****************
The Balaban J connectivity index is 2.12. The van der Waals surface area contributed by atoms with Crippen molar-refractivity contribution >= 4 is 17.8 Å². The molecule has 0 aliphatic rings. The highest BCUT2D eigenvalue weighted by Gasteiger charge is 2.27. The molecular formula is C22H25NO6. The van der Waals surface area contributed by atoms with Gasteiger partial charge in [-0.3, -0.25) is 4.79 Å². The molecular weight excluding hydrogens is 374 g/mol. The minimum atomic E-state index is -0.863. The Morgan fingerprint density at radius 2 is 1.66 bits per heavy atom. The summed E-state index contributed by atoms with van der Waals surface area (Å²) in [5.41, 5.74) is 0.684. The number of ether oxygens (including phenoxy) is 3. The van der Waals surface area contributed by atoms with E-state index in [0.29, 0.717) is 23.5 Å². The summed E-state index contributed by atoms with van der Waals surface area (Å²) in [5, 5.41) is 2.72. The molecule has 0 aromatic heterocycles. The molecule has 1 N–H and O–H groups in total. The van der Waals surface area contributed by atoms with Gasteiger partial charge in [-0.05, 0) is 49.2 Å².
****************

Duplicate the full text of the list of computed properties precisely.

The Balaban J connectivity index is 2.12. The van der Waals surface area contributed by atoms with Crippen molar-refractivity contribution >= 4 is 17.8 Å². The molecule has 0 aliphatic rings. The highest BCUT2D eigenvalue weighted by Gasteiger charge is 2.27. The molecular formula is C22H25NO6. The van der Waals surface area contributed by atoms with Gasteiger partial charge in [-0.3, -0.25) is 4.79 Å². The molecular weight excluding hydrogens is 374 g/mol. The minimum atomic E-state index is -0.863. The Morgan fingerprint density at radius 2 is 1.66 bits per heavy atom. The summed E-state index contributed by atoms with van der Waals surface area (Å²) in [5.41, 5.74) is 0.684. The number of ether oxygens (including phenoxy) is 3. The van der Waals surface area contributed by atoms with E-state index in [0.29, 0.717) is 23.5 Å². The summed E-state index contributed by atoms with van der Waals surface area (Å²) in [5, 5.41) is 2.72. The molecule has 0 aromatic heterocycles. The molecule has 1 N–H and O–H groups in total. The van der Waals surface area contributed by atoms with Gasteiger partial charge in [-0.05, 0) is 49.2 Å².